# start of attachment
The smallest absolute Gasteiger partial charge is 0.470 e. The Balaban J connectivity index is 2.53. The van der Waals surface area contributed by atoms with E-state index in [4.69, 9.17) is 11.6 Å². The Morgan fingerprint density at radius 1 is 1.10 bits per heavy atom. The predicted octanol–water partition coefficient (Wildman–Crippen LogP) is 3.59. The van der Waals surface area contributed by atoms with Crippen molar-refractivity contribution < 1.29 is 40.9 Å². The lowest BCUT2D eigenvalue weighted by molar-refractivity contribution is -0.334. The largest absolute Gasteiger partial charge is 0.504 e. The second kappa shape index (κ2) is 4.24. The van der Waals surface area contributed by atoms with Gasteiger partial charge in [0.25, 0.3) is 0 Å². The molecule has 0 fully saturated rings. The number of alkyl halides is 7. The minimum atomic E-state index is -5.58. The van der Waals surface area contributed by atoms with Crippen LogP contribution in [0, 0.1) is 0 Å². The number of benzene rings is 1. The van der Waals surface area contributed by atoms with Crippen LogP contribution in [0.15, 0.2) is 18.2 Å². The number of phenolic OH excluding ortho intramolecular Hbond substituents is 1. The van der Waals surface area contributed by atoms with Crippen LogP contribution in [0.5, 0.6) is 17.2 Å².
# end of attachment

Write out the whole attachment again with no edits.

The smallest absolute Gasteiger partial charge is 0.470 e. The Balaban J connectivity index is 2.53. The van der Waals surface area contributed by atoms with E-state index in [4.69, 9.17) is 11.6 Å². The Morgan fingerprint density at radius 1 is 1.10 bits per heavy atom. The predicted octanol–water partition coefficient (Wildman–Crippen LogP) is 3.59. The van der Waals surface area contributed by atoms with Crippen molar-refractivity contribution < 1.29 is 40.9 Å². The lowest BCUT2D eigenvalue weighted by molar-refractivity contribution is -0.334. The largest absolute Gasteiger partial charge is 0.504 e. The second kappa shape index (κ2) is 4.24. The van der Waals surface area contributed by atoms with Gasteiger partial charge in [0.25, 0.3) is 0 Å². The molecule has 0 fully saturated rings. The number of alkyl halides is 7. The minimum atomic E-state index is -5.58. The van der Waals surface area contributed by atoms with Crippen LogP contribution in [0, 0.1) is 0 Å². The number of benzene rings is 1. The van der Waals surface area contributed by atoms with Crippen LogP contribution in [0.15, 0.2) is 18.2 Å². The number of phenolic OH excluding ortho intramolecular Hbond substituents is 1. The van der Waals surface area contributed by atoms with Crippen LogP contribution in [0.5, 0.6) is 17.2 Å².